For liability purposes, the law treats LLCs and Corporations as legal entities that are separate and apart from their owners.  In an LLC, an owner is called a member. In a corporation, an owner is called a shareholder.  For the most part, an owner stands to lose only what he or she has invested in the business.  Except where a personal guarantee is involved, an owner normally isn’t liable for the debts of an LLC or Corporation.  This means a creditor or judgment-holder can’t seize an owner’s personal assets.

Let’s return to the earlier example, but with an important variation.  Suppose you and your partners form an LLC rather than a partnership.  This time, if the employee wins a $100,000 verdict, you generally won’t be personally liable for paying the money (assuming you weren’t the one that committed the act).  Be aware, however, that an LLC or Corporation doesn’t give you a 100% safety net.  You can still face personal liability if you’re the person who intentionally causes harm to someone—such as sexual harassment or intentionally injuring a customer.  That’s also true if you personally guarantee a business obligation like a bank loan.

On the tax side, by forming either an LLC or a corporation, you gain tax flexibility.  You can choose to have pass-through taxation for your business like a sole proprietorship or general partnership. On the other hand, you can decide to have the business taxed as a separate entity.  Because an LLC or a Corporation may be in a lower tax bracket than you individually, you may prefer this separate taxation if you’re going to leave profits in the business.  Ask your CPA for details.

If you create an LLC and take no tax action, the profits will be passed through to the owners.  To have the business itself taxed, you must file an election form with the IRS.  With a corporation, a different rule applies.  The corporation will be taxed unless you file a form declaring S Corporation status.  Once you file that form, corporate profits will be passed through to the owners who will pay income tax on those profits.  Once again, it is prudent to ask your CPA for details.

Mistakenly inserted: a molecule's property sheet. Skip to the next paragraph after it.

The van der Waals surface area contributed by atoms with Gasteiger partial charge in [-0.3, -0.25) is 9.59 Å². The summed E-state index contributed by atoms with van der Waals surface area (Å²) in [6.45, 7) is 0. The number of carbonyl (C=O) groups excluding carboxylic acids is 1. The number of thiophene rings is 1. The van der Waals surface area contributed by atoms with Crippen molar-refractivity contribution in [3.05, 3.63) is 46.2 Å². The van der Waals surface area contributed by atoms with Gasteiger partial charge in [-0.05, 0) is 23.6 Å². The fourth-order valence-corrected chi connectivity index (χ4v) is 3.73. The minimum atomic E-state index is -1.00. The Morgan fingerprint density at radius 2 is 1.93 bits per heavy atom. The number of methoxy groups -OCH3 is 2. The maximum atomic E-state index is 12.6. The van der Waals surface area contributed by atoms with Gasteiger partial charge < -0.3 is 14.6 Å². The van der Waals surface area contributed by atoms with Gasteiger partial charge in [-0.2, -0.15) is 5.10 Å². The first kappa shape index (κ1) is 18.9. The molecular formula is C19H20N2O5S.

Limited Partnerships (“LP”)

Although LPs are used far less frequently than LLCs and Corporations, a brief description of the entity is merited.  A LP is an association of one or more general partners together with one or more limited partners to conduct business for profit as co-owners.  The most important feature of a LP is that the limited partner enjoys limited liability as long as he or she does not participate in the control of the partnership business.  The general partners of the LP are the ones responsible for the obligations of the LP.  Most of the time, a Corporation or LLC is formed to serve as the general partner of the LP in order to provide the same type of liability protections and tax benefits described above.

Making Your Choice

So which entity is right for you?  In most cases, the LLC has a slight edge.  It usually involves less paperwork than a Corporation to set up, and it’s generally easer to maintain.  The LLC also gives you maximum flexibility in how you structure your business.  For example, you don’t need a board of directors or traditional corporate officers like a president and secretary—although you can have them if you choose.

In a few situations, however, the Corporation may have an edge over the LLC.  This might be the case if you have outside investors who would like to have corporate stock certificates to show for their investments.  Or if you’re planning to offer ownership options to employees, the availability of corporate stock certificates may make the process easier.

If you’re already set up as an LLC or a Corporation, it probably doesn’t make much sense to change.  Most of the time there is no legal or tax reason to switch to the other format.  If, however, you’re just starting out or you’ve already formed a sole proprietorship or general partnership, now is a good time to think about whether to become an LLC or corporation.